‘A Man of Action’
Stream it on Netflix.
Walking with a Pan Am travel bag through a crowded airport, Lucio Urtubia (Juan José Ballesta), a master counterfeiter, is approached by the police. Rather than be captured, he tosses stacks of cash from his luggage into the air. Moving with the high-flying exuberance of “Catch Me If You Can,” the Spanish director Javier Ruiz Caldera’s “A Man of Action,” a biopic chronicling Urtubia’s anarchist schemes to overthrow capitalist authorities in Spain, takes place primarily during the 1960s, and features explosive bank robberies and suspenseful financial espionage.
In the film, which is part adventurous lark and part character study, Ballesta controls the frame as the unassuming Urtubia, who began as a simple bricklayer and rose to confabbing with Fidel Castro. His wholesome mien makes him easy to root for as a Robin Hood fighting an elephant of a system by copying checks to exploit the banking infrastructure while evading the police. You can’t help being charmed by Urtubia and this lighthearted and endearing film.
‘The Big 4’
Stream it on Netflix.
With “Vengeance Is Mine, All Others Pay Cash,” “Ben & Jody” and more, Indonesia is quickly becoming a hub for ambitious, bighearted action movies. The director Timo Tjahjanto’s “The Big 4,” which follows a quartet of do-gooder mercenaries, is cut from the same cloth. It begins with the murder of their mentor, affectionately called Pops (Budi Ros), by a former student, Suranto (Marthino Lio), and escalates when Pops’s cop daughter, Dina (Putri Marino), searches for the killer. In her hunt, she discovers the identities of Pops’s former team — the noble Topan (Abimana Aryasatya), the mercurial explosives expert Alpha (Lutesha), the buffoonish Pelor (Kristo Immanuel) and the spiritual Jenggo (Arie Kriting) — then joins up with them to seek revenge against Suranto.
Like other contemporary Indonesian action films, “The Big 4” knows how to leverage exaggerated gore for laughs: Zany firefights, a bloody slow-motion infiltration of an enemy hide-out set to Beethoven’s Symphony No. 7, and a ponytail used as a sharp weapon are just some of the outlandish features of its cartoonish set pieces. Amid all the killing, the characters emphasize family as their uniting bond, in a way that doesn’t come off as contrived. And in their loving, if combustible, interpersonal dynamics resides an intoxicating joy.
‘The Blackout: Invasion Earth’
Stream it on Tubi.
Set in Moscow in the vaguely distant future, the Russian director Egor Baranov’s “The Blackout: Invasion Earth” sees two soldiers, Yuriy (Pyotr Fyodorov) and Oleg (Aleksey Chadov), fighting a mysterious alien invasion whose conflicts reveal the inequities of humankind. Initially, however, we’re not totally sure who the invaders are: They could be typical extraterrestrials, or they could be humans infected with a virus. The screenwriter Ilya Kulikov’s script smartly leaves that open to interpretation, imbuing the action with an enveloping pulse.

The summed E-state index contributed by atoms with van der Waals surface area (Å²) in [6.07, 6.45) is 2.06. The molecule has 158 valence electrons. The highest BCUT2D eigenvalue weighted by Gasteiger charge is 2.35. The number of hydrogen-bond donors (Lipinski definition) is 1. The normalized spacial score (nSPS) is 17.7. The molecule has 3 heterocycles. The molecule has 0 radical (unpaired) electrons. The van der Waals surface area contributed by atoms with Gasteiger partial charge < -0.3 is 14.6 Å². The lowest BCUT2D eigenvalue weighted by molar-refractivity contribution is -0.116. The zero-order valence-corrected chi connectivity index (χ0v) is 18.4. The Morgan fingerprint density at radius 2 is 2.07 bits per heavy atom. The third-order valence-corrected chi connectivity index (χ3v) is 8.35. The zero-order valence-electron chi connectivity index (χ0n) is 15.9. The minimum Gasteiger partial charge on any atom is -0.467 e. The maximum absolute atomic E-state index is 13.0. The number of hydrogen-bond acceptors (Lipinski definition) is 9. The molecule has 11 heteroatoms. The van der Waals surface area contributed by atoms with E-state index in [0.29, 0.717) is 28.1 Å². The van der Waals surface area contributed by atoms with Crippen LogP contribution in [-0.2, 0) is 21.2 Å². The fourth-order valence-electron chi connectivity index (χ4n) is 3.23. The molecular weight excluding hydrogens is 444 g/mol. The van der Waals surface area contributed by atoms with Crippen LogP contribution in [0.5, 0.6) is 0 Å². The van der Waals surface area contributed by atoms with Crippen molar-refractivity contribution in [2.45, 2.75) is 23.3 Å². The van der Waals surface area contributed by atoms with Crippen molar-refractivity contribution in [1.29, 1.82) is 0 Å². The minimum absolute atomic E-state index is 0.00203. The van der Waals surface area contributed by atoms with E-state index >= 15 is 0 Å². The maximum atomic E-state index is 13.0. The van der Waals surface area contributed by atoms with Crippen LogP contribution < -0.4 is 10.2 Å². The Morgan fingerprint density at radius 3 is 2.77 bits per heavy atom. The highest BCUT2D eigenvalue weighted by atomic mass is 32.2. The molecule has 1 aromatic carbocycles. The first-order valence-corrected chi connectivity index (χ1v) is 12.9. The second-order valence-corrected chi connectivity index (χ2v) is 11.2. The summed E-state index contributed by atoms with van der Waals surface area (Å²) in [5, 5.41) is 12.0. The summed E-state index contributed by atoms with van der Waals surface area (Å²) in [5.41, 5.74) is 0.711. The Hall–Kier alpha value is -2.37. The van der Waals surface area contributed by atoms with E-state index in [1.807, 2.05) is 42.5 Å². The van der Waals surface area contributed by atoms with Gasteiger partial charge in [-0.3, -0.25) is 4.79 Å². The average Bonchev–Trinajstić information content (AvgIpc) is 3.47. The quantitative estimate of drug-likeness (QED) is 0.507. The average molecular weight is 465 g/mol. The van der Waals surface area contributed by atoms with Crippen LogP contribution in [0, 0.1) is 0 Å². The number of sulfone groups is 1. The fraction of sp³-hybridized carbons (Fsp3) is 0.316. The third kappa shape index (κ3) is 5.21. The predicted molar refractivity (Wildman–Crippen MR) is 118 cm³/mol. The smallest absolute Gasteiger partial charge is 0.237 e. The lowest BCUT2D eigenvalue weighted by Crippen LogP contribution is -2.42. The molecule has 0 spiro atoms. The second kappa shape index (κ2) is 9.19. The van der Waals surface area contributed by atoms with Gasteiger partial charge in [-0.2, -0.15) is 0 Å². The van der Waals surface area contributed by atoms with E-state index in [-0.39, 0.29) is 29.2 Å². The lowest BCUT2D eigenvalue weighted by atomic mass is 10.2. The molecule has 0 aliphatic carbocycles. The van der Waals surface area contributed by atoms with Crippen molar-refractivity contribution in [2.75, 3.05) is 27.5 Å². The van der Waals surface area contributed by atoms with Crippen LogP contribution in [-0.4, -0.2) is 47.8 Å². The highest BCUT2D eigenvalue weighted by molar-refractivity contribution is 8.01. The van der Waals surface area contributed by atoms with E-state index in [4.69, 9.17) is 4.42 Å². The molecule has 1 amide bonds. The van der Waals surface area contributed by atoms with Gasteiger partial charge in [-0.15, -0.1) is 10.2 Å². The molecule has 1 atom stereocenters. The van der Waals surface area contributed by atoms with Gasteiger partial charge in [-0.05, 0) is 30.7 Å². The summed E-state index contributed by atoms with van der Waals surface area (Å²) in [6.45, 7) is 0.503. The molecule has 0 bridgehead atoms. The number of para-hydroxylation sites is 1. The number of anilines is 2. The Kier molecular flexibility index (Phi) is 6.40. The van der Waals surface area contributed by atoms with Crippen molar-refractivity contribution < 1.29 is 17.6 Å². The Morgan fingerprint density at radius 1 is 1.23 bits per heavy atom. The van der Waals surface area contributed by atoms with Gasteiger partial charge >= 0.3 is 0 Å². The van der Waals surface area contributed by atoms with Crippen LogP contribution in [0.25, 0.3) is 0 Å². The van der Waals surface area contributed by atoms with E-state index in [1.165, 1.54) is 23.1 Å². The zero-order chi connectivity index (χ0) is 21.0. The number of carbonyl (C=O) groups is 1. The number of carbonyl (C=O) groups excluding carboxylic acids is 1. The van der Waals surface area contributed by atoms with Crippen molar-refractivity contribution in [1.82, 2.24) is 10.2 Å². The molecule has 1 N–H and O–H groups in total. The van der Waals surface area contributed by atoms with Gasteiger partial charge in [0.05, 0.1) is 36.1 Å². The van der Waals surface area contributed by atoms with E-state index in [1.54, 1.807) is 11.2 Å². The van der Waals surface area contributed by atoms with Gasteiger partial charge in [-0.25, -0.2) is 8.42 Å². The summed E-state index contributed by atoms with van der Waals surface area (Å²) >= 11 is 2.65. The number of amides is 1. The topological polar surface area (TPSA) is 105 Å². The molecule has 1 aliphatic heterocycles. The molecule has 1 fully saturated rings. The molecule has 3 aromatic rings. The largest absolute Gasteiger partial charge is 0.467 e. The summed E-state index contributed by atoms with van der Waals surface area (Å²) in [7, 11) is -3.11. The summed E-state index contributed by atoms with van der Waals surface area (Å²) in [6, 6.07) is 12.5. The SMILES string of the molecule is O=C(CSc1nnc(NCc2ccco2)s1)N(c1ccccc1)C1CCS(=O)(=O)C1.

But it’s the futuristic environment, built upon visually arresting production design, that brings this film to life: The cinematographer’s reliance on violet lighting evokes “Blade Runner 2049” while the costumes recall “Starship Troopers.” Its aesthetics combine for a climactic urban sequence featuring a tank driving through a crowd while people launch themselves off buildings as human projectiles.
Rent or buy on most major platforms.
I love a good “retired spy tries to have a wholesome life away from espionage” movie. The ex-secret agent usually finds some mundane job and sticks out like a sore thumb — so much so that you wonder how she ever expected to fit in. In “High Heat,” Ana (Olga Kurylenko), a KGB spy turned chef, is trying to build a new life as a restaurant owner with her husband, Ray (Don Johnson). On opening night, however, their past catches up to them when Ray’s loan shark, Dom (Diamond Dallas Page), sends goons to burn down the restaurant for its insurance money. To defend her business, Ana calls upon a former friend, Mimi (Kaitlin Doubleday), now a suburban mom with a dweeby gun-toting husband (Chris Diamantopoulos) and creepy twin daughters.
From the director Zach Golden, “High Heat” pokes fun at the spy genre by throwing bumbling gangsters — such as the hilarious Gary (Jackie Long), a frightened masseur duped into being a hired gun — against Ana and Ray in fight sequences that straddle the line between brutal takedowns and slapstick. That playful dysfunction, in addition to the witty banter between Doubleday and Diamantopoulos, makes this an uncommonly cozy and breezy thriller.
Rent or buy on most major platforms.
By this point, you might have noticed a trend in my selections: Except for “The Blackout: Invasion Earth,” they have a pleasurable, carefree sensibility. With a cast filled with familiar faces, the director Daniel Zirilli’s octogenarian revenge tale “Renegades” doesn’t break that run. In it, Burton (Nick Moran), a former mercenary struggling with PTSD, finds aid from a family friend and retired soldier, Carver (Lee Majors). Carver takes Burton to meetings where other older special forces retirees, including Harris (Paul Barber), share their stories as therapy. When Carver is murdered by a local human-trafficking gang, these veterans come together to exact revenge for their fallen comrade.
While the log line to “Renegades” might sound heavy, a lightness is evinced from this experienced ensemble’s chemistry and the tall task that awaits them: In one scene, they must defend themselves with a hodgepodge of weapons — garden shears, a couple of grenades, a crossbow. The appearances of Danny Trejo and the late Tommy Lister as lovable informants only further instills “Renegades” — like “The Expendables” — with a welcome measure of nostalgia.